25 February 2014 (Climate Science Watch) – Attempts to discredit Prof. Mann and confuse the facts about his defamation lawsuits keep popping up and circulating in the blogosphere. Here we comment on issues pertaining to the conclusions of the Muir Russell investigation, Mark Steyn's response and counterclaims, and the status of the case in Canada against Tim Ball.
The first allegation is that Dr. Mann made false statements in a brief submitted to the District of Columbia Superior Court regarding Sir Muir Russell’s review of the UK Climatic Research Unit (CRU) emails (i.e., as part of the so-called Climategate investigation). Specifically, the allegations purport to show that Mann intentionally altered a quote from the Russell report in order to support the contention that Russell’s inquiry exonerated Mann.
The Muir Russell report focused on the conduct of scientists at the CRU, which is based at the University of East Anglia. The investigation addressed several issues, including issues on which CRU scientists collaborated with Mann and other non-CRU members of the climate science community. Sir Muir Russell reviewed 140 e-mails authored by Mann, plus numerous other e-mails authored by other scientists. The issues examined by Russell included whether scientists had ignored potential problems in tree-ring data that may undermine the hockey-stick graph and whether CRU, in consultation with Mann, attempted to diminish the significance of the Medieval Warm Period. Russell’s report was unequivocal in its conclusion that the rigor and honesty of the collaborating scientists was not in doubt.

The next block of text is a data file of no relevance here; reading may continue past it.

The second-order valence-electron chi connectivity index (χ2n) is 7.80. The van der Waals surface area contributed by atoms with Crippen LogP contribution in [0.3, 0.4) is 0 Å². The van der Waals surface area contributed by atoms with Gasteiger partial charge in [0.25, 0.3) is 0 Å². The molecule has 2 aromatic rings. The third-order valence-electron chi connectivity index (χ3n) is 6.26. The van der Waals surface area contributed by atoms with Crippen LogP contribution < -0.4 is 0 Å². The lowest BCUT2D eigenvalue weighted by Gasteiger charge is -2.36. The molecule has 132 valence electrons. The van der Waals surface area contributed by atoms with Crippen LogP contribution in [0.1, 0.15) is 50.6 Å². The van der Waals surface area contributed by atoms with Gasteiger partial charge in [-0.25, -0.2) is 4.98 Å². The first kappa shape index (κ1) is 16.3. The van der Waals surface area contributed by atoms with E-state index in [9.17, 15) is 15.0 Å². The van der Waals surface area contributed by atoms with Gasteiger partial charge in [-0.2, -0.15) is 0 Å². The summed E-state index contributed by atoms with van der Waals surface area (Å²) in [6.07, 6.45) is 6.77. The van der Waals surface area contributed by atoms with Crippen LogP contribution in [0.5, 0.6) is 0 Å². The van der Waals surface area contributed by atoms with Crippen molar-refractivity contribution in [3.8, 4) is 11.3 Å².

While the Muir Russell report's conclusions specifically referred to the CRU scientists, it seems reasonable to us to say that it found nothing dishonest or fraudulent in their collaboration with Mann and other scientists. That's the bottom line. The allegation against Mann appears to be something of a tempest in a teapot -- or, to mix metaphors, a grasping at straws. The report isn't a comprehensive investigation of Mann's work, and no one purports that it is -- but then it is only one of numerous investigations, from various angles, that all reached similar conclusions.
Looking at the bigger picture: The obsession among contrarians and denialists with trying to overthrow climate science by discrediting seminal early paleoclimate research by Mann and his colleagues in the 1990s is about politics, not science. Paleoclimate research has continued to advance during the past 15 years. Mann and numerous other researchers have continued to add to the peer-reviewed scientific literature, and here's where things stand as of the IPCC's Fifth Assessment Report, issued last year:
For average annual [Northern Hemisphere] temperatures, the period 1983–2012 was very likely the warmest 30-year period of the last 800 years (high confidence) and likely the warmest 30-year period of the last 1400 years (medium confidence). This is supported by comparison of instrumental temperatures with multiple reconstructions from a variety of proxy data and statistical methods, and is consistent with AR4.
– IPCC AR5, Working Group I, Paleoclimate chapter, p. 386
The critics of the original 'hockey stick graph' might want to spend some time looking at the actual advance of scientific understanding in this area of research -- which is just one piece of the complex mountain of research on human-caused climate change. [more]